The fact that Aboriginal and non-indigenous youth have carried out petty crimes and crimes against property and end up in detention, is ultimately an end result of the vicious cycle of poverty, underdevelopment and unemployment. There literally is little future in a society which offers them no or low-paying jobs, an unaffordable cost of living, disintegrating public services and crumbling public infrastructure. Amongst this dire outlook, the marginalisation of Aboriginal people and those from lower socio-economic backgrounds is yet another damning indictment of a society which subordinates almost all human endeavour to the accumulation of capital into the hands of a numerically insignificant but obscenely wealthy minority.

There are striking parallels between the torture meted out to the detainees at Don Dale and that imposed on innocent human beings seeking asylum and a safe place to live in Australia. Australia has the ignominious distinction to now be known worldwide for clearly illegal and inhumane treatment of refugees who are more often than not fleeing the very wars which Canberra has waged alongside Washington in the Middle East and elsewhere. In both cases, at Don Dale and refugee detention centres either on the mainland or off-shore in Nauru and Manus Island, the unfortunate people are treated as less than human, as something to be denied humanity, dignity and physical and mental health. The further the system of private profit declines, the worse the treatment of its victims.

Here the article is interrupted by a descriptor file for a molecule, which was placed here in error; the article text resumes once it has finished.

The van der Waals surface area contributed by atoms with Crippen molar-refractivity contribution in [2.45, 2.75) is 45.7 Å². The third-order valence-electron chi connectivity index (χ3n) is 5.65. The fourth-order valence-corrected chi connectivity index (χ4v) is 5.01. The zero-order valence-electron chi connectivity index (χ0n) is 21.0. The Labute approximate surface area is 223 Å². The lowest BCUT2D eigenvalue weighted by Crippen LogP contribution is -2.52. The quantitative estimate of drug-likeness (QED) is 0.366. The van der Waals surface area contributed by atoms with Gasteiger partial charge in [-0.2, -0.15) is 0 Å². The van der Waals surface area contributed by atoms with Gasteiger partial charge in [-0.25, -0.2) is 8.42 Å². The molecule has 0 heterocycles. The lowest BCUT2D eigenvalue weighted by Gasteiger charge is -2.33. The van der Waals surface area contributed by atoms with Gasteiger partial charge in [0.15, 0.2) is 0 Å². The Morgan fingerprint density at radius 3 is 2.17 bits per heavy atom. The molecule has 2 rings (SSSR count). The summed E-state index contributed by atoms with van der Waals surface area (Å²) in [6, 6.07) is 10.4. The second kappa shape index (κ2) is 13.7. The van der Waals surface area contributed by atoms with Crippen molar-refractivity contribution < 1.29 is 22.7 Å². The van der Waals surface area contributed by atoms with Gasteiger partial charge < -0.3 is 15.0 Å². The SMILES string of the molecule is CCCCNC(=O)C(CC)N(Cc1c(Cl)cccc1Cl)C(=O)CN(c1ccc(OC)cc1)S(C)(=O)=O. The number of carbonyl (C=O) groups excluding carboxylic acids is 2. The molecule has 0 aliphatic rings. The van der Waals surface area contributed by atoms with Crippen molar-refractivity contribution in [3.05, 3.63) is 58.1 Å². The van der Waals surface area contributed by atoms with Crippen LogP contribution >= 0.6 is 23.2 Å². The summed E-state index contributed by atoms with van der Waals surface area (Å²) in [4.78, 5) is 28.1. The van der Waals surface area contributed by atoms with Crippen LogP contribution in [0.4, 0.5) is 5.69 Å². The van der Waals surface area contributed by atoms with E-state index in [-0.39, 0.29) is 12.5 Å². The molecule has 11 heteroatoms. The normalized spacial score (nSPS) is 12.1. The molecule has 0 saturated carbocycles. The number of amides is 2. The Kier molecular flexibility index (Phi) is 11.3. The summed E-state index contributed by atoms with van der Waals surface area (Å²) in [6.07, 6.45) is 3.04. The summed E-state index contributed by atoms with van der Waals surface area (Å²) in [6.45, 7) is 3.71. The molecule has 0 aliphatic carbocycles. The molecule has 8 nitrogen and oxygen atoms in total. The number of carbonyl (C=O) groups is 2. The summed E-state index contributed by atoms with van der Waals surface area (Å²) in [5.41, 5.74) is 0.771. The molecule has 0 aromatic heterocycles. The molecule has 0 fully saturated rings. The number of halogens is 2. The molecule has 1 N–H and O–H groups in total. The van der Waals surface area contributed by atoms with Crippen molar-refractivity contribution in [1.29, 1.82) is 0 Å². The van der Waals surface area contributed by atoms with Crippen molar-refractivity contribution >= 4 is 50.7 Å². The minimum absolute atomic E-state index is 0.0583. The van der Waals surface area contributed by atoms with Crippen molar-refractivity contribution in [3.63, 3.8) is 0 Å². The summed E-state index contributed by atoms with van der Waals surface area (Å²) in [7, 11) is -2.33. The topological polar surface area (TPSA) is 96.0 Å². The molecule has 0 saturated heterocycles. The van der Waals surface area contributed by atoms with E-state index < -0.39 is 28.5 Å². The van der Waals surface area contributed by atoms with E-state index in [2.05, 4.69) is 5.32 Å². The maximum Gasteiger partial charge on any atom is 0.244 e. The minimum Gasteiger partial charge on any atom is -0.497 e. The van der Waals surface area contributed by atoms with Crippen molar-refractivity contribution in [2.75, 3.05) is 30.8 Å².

The repression is creeping into society as a whole. Catch a train or walk down a city centre, and you are likely to cross the path or be accosted by heavily armed police, or public transport guards who have the power to detain, beat and/or prosecute you. It is in public, not just behind the walls of detention centres, that indigenous people, youth, people of colour, Muslims or anyone deemed to be an “other”, can be targeted for state sponsored repression. The increase of repression and the falling rate of profit are directly linked. The ruling classes are aware that their system is on the ropes, and are preparing to prevent a large scale fight back. This is precisely what working people and their supporters need to organise.